Growing up as the youngest of three, opportunities to talk were few and far between. Each one had to be seized upon in case it would be a year before another would come again. Silence was my chance to speak.
Whatever the truth of my memory, the impact was that silence became an entity that I needed to fill; if I didn’t, and it continued, I would become increasingly uncomfortable. And so I filled them. I would jump into the silence with whatever opinion, facts or half-baked humour I could muster. It wasn’t always the best idea.
Filling the silence risks not hearing the very thing that needs to be heard. Increasingly I’ve realised that isn’t me.
I was particularly conscious of the need to keep quiet when the Me Too movement began. I had opinions but not experience. I was simply a man horrified by enough knowledge of the endemic abuse enacted by my sex to not jump in with the “but not every man is like that” defence.
Then came examining racism as part of my training for ordination. I might not have experience of being an abused woman but I did have experience of being on the receiving end of racist abuse (familial experience of death threats, an arson attack and more as a result of being a different ethnic background to those around us will suffice for this blog post). But as the lecturer’s prompts to examine our assumptions took root I realised that my experience was drowning out the silence and preventing me from hearing the experience of others. The voices that needed to be heard were those with experience of abuse that had been suppressed by people like me jumping into fill in the silences. The voices that needed to be heard were the people who didn’t have the protection of being a white male.
In contemplating abuse and racism I knew not to leap in with a defence or a supposed parallel experience. Instead, I knew my need and place lay not just in keeping quiet so others could speak but in listening to what they had to say. In not speaking I was exchanging the uncomfortable silence for the possibility of uncomfortable truths. Whether such truths were true of myself or not, by letting other people claim the silence I at least enabled the possibility of their stories changing people, including myself.
But sometimes shutting up to enable others to speak is not enough. Listening can become a tool to absolve ourself of any responsibility to act. Passivity can become passing the buck. Silence can become complicity. Keeping quiet can be seen as agreement with the abuser and rejection of the victim. Refraining from speaking can allow the abuse, racism or other negative behaviour to continue. And listening alone can lead to views being entrenched rather than exchanged to build understanding.
It was another issue that helped me to realise that I needed to find the balance between listening and speaking: the ordination of women. This was not simply an issue of sexism, or of patriarchy, but a theological issue as well – the Bible is used to support arguments in favour and against it. And the differing views are not easily confined to proponents being entirely female and opponents being entirely male. This was an issue where listening within a dialogue could be helpful.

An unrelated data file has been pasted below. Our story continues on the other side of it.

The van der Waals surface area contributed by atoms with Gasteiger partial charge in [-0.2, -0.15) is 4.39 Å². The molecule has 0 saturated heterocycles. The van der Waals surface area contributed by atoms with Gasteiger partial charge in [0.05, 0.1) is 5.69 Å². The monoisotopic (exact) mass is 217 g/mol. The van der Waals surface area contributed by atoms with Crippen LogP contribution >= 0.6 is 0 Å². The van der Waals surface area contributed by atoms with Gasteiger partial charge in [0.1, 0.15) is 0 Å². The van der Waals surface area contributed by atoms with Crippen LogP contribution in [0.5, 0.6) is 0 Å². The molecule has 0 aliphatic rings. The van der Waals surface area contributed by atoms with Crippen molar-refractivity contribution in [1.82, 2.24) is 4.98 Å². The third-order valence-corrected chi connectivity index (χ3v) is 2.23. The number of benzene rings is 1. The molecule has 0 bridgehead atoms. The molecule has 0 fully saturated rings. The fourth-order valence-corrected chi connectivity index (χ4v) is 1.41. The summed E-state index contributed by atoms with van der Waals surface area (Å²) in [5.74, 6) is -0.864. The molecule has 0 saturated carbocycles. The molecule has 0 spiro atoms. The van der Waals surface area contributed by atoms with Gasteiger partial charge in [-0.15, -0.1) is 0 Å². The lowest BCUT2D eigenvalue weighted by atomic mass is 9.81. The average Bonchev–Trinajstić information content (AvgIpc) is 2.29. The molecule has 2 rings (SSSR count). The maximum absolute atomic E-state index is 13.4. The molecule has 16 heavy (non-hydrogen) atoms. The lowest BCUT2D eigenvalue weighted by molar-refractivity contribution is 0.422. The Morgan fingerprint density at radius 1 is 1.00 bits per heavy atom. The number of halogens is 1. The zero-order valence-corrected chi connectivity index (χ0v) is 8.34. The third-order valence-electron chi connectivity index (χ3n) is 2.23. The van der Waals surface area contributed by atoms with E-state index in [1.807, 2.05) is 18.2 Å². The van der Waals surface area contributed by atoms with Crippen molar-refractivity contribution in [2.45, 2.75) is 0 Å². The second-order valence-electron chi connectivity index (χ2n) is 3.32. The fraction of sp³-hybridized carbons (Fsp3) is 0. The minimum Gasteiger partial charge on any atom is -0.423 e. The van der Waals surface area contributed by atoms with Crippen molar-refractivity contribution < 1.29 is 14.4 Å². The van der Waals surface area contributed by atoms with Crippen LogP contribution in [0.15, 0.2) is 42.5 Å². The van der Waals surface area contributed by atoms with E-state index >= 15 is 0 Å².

On 12th March 2019, the 25th anniversary of the first women ordained within the Church of England brought the issue into people’s social media timelines. It was a time where experiences and opinions were being shared. For some it was a moment of joy, for others less so.
Although I had not been affected by proponents or opponents of ordaining women, I had found myself wrestling with how opposing views can be held together with integrity. I knew of people, both male and female, who held sincere theological views that supported either side of the argument. Was the 25th anniversary of the ordination of women an appropriate time to speak out to try to instigate a constructive dialogue? Or would breaking my silence hinder those whose time it was to be heard? Those against ordaining women would still be against it after the anniversary so my questions could wait. And though it might be painful for the opponents, it would be a callous person who denied people a time to celebrate.
It left me wondering, how do we engage to improve our understanding when breaking the silence may be seen as inappropriate or unhelpful? There is, of course, no simple answer.
I am beginning to realise that what I saw as a weakness when I was at a child is developing into a strength. Like many, I would come up with a witty reply to a bully 5 or 10 minutes after they had left. It infuriated me then, it’s giving me hope now.
“Silence discovers reality. Words do too, of course; but only words formed out of silence; not words wildly ricocheting through the world in search of a target.”, John Killinger
Understanding comes first through listening, not just to the voice of others but to our reaction to their stories. When we understand ourselves better we can better discern when and how to speak. And part of that understanding is realising the degree of importance in our own voices being heard. If we consider the other first our contribution to the conversation will hopefully be constructive, even if that means saying nothing.
It was in saying nothing that I recently found myself encouraged. I took my son to see Captain Marvel in the cinema. As we left he said, “I think that might be my favourite Marvel movie”. He didn’t mention her gender because he hadn’t thought to question why a woman wouldn’t play the lead role in a movie, just as he hadn’t questioned the ethnicity of the actors in Black Panther. What he didn’t say spoke volumes.
Post-Script: a BBC Comedy Programme This Time with Alan Partridge gave an example of inappropriately filling the silence when discussing the Me Too movement. It was broadcasted on 25th March 2019 and is available until 30th April 2019 (in the UK at least)